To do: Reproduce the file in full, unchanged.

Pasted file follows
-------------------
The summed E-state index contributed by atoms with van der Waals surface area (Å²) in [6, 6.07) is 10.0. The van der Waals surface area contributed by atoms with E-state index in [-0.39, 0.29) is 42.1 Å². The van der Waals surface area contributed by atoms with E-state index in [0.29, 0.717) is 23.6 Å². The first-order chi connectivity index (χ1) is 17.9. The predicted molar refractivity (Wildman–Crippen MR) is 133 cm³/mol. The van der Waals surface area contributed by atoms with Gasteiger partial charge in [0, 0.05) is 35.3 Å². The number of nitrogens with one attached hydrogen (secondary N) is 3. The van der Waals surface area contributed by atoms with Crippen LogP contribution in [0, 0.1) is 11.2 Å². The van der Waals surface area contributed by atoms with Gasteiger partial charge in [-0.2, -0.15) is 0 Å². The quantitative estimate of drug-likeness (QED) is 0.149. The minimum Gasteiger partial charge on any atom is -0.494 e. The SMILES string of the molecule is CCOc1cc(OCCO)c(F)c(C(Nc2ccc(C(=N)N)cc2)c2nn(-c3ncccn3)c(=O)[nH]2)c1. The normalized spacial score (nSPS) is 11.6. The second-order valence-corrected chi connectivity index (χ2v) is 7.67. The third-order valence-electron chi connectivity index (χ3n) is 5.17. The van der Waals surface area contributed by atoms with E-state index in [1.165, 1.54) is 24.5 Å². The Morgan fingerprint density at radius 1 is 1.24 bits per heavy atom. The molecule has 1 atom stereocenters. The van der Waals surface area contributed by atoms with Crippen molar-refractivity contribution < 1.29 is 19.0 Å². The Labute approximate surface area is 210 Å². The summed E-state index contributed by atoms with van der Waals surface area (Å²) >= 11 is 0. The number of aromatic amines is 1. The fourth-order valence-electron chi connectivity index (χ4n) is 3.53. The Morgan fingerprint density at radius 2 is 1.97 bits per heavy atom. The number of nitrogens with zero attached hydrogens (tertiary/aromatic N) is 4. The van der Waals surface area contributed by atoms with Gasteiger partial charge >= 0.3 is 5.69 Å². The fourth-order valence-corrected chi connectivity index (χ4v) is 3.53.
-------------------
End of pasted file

The summed E-state index contributed by atoms with van der Waals surface area (Å²) in [6, 6.07) is 10.0. The van der Waals surface area contributed by atoms with E-state index in [-0.39, 0.29) is 42.1 Å². The van der Waals surface area contributed by atoms with E-state index in [0.29, 0.717) is 23.6 Å². The first-order chi connectivity index (χ1) is 17.9. The predicted molar refractivity (Wildman–Crippen MR) is 133 cm³/mol. The van der Waals surface area contributed by atoms with Gasteiger partial charge in [0, 0.05) is 35.3 Å². The number of nitrogens with one attached hydrogen (secondary N) is 3. The van der Waals surface area contributed by atoms with Crippen LogP contribution in [0, 0.1) is 11.2 Å². The van der Waals surface area contributed by atoms with Gasteiger partial charge in [-0.2, -0.15) is 0 Å². The quantitative estimate of drug-likeness (QED) is 0.149. The minimum Gasteiger partial charge on any atom is -0.494 e. The SMILES string of the molecule is CCOc1cc(OCCO)c(F)c(C(Nc2ccc(C(=N)N)cc2)c2nn(-c3ncccn3)c(=O)[nH]2)c1. The normalized spacial score (nSPS) is 11.6. The second-order valence-corrected chi connectivity index (χ2v) is 7.67. The third-order valence-electron chi connectivity index (χ3n) is 5.17. The van der Waals surface area contributed by atoms with E-state index in [1.165, 1.54) is 24.5 Å². The Morgan fingerprint density at radius 1 is 1.24 bits per heavy atom. The molecule has 1 atom stereocenters. The van der Waals surface area contributed by atoms with Crippen molar-refractivity contribution < 1.29 is 19.0 Å². The Labute approximate surface area is 210 Å². The summed E-state index contributed by atoms with van der Waals surface area (Å²) >= 11 is 0. The number of aromatic amines is 1. The fourth-order valence-electron chi connectivity index (χ4n) is 3.53. The Morgan fingerprint density at radius 2 is 1.97 bits per heavy atom. The number of nitrogens with zero attached hydrogens (tertiary/aromatic N) is 4. The van der Waals surface area contributed by atoms with Gasteiger partial charge >= 0.3 is 5.69 Å². The fourth-order valence-corrected chi connectivity index (χ4v) is 3.53.